Hemp ‘compromise’ in U.S. Farm bill: Create 2 classes of felons
The post Hemp ‘compromise’ in U.S. Farm bill: Create 2 classes of felons appeared first on HempToday. Subscribe to our newsletter, check out our events and follow us on facebook, instagram and twitter.
Negotiations to eliminate a proposed rule that would ban drug felons from joining in the industrial hemp boom are reported to have moved off center, but latest proposals arising out of U.S. Farm Bill negotiations would still force those with federal drug convictions to sit on the sidelines for a decade.
In what critics will no doubt see as a tepid move, a “compromise” is reported to have emerged that would let such felons grow hemp beginning 10 years after their convictions, McClatchy reported.
Grandfathered into hemp
Oddly, negotiators have also apparently agreed that felons already growing hemp under an earlier Farm Bill (2014) would be allowed to continue, thus creating two classes of felons for the American hemp industry.
Congressional negotiations over the long-awaited 2018 Farm Bill – key to cracking wide the American hemp markets – are expected to result in final legislation next week.
The original Farm Bill would have banned nearly all drug felons from growing hemp, presumably for life.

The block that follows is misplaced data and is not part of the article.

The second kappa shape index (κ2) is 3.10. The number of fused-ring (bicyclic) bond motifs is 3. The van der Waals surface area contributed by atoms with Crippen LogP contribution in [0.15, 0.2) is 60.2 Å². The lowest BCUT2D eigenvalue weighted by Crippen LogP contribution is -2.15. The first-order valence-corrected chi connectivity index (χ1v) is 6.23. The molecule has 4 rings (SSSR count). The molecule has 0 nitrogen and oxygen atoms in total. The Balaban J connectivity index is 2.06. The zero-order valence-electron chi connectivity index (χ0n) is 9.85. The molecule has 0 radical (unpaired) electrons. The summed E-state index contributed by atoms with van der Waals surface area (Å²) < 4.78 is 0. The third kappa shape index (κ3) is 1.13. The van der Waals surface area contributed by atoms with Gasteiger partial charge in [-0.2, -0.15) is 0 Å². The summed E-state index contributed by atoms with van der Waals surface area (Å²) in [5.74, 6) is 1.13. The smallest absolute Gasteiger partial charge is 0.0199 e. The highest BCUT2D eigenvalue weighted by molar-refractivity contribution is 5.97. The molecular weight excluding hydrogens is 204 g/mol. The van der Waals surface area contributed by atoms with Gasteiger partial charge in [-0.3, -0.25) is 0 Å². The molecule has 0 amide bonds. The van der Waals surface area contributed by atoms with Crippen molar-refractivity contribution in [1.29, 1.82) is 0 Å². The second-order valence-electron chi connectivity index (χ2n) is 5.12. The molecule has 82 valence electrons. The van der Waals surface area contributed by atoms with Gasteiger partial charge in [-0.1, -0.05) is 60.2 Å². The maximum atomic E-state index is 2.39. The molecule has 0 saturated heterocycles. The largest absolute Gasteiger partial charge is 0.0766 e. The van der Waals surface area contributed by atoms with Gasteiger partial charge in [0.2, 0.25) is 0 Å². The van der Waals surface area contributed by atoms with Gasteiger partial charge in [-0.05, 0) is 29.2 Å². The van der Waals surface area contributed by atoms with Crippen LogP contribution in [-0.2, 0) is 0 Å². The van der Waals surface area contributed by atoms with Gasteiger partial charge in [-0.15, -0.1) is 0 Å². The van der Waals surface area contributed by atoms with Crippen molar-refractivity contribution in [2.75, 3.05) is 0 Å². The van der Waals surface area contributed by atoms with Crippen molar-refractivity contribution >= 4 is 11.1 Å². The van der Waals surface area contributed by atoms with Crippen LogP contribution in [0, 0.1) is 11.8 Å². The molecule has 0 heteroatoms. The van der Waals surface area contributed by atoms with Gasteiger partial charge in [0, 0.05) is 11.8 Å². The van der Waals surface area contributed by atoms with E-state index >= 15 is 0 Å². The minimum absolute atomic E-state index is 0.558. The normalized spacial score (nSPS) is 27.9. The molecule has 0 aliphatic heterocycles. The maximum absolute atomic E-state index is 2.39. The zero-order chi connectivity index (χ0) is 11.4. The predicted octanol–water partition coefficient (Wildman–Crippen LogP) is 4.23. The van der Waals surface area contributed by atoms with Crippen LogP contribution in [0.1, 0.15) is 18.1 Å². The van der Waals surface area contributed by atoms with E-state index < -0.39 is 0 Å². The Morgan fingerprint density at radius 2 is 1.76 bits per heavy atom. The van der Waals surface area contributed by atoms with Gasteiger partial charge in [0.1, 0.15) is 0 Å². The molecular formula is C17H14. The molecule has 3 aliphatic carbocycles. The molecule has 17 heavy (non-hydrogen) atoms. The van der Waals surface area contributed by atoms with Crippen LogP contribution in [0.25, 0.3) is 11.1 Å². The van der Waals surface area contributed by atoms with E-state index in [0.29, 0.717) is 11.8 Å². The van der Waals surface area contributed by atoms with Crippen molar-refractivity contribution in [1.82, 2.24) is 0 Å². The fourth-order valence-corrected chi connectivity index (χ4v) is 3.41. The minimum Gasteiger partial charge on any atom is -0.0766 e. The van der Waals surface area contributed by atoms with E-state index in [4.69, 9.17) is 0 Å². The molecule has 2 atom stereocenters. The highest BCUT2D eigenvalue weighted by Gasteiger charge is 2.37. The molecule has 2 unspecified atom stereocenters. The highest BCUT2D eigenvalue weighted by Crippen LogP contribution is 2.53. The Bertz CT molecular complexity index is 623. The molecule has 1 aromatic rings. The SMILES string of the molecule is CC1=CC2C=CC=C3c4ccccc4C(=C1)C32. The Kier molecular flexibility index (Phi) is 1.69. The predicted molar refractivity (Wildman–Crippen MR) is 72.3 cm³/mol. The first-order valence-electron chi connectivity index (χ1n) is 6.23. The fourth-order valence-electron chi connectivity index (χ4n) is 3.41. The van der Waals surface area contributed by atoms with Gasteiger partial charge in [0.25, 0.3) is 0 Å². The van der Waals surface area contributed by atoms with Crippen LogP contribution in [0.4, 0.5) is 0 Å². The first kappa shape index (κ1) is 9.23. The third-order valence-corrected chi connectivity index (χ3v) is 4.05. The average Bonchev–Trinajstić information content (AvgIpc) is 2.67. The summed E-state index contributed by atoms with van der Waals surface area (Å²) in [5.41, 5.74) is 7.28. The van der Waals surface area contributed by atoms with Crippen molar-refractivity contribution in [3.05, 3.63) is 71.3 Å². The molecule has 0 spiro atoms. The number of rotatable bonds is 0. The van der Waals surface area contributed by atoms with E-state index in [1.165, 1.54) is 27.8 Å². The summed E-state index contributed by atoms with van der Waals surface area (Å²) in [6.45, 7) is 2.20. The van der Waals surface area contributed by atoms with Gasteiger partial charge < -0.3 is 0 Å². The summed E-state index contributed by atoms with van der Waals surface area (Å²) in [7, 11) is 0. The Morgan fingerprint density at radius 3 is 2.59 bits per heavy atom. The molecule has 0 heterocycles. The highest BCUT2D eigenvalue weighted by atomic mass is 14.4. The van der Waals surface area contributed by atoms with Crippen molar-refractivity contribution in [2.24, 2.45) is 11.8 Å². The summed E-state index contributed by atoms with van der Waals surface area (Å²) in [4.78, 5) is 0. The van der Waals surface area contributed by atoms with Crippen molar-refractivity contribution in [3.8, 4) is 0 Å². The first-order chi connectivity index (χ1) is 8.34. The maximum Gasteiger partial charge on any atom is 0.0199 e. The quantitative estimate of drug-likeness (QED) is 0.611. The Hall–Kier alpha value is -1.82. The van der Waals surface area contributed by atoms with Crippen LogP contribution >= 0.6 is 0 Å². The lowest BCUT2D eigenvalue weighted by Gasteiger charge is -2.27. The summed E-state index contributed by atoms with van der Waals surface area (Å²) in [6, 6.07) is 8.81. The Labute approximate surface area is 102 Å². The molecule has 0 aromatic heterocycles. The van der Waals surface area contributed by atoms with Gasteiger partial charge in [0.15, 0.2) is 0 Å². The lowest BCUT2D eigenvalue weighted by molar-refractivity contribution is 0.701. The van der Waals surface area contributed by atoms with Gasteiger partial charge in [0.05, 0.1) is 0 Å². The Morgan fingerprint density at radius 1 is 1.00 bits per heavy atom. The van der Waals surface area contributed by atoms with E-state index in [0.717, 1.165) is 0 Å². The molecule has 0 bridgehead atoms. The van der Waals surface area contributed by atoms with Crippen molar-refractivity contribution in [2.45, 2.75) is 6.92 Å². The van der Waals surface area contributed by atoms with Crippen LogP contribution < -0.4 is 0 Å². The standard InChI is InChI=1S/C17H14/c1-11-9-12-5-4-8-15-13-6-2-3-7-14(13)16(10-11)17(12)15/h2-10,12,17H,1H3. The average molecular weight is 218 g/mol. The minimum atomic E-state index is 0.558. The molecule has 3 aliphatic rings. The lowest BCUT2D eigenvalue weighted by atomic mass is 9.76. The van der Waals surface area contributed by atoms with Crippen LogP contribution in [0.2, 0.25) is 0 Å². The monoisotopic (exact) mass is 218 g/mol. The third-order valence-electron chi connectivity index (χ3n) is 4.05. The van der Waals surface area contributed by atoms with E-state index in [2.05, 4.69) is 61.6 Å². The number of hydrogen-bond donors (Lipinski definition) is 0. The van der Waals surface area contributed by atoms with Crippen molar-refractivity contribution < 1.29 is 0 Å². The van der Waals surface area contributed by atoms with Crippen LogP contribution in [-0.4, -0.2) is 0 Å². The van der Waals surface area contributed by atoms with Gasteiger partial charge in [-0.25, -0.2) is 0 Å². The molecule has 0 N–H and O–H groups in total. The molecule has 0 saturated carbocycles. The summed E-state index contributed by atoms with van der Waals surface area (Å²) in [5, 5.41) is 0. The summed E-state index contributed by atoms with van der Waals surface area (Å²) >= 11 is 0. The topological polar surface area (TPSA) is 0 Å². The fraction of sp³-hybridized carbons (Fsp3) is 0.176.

‘Ban will affect people’s lives’
“Any ban will still have an adverse affect on people with felony convictions who are trying to get their lives back in order and would unfairly lock people out of new job opportunities they desperately need,” Grant Smith, deputy director of national affairs at Drug Policy Alliance, told kentucky.com.
Both Republican and Democratic members of Congress, industry groups and judicial reform advocates have pushed back against the felon ban. Sen. Ron Wyden, Democrat of Oregon, a co-sponsor of the broader hemp legislation, was an architect of the new felony compromise.
“No other agricultural commodities in the U.S. have this type of restriction,” Sen. Rand Paul, a Kentucky Republican, wrote in a letter to House and Senate negotiators. Paul was the lead Republican co-sponsor on Democrat Wyden’s bill to legalize hemp in 2012.
Legislators opposed to the felon ban said it would be especially hard on blacks and Hispanics, who make up most of those in the U.S. criminal justice system, to get jobs in hemp or start hemp businesses.
Congress is expected to release final details of the compromise bill next week, with a vote shortly afterward.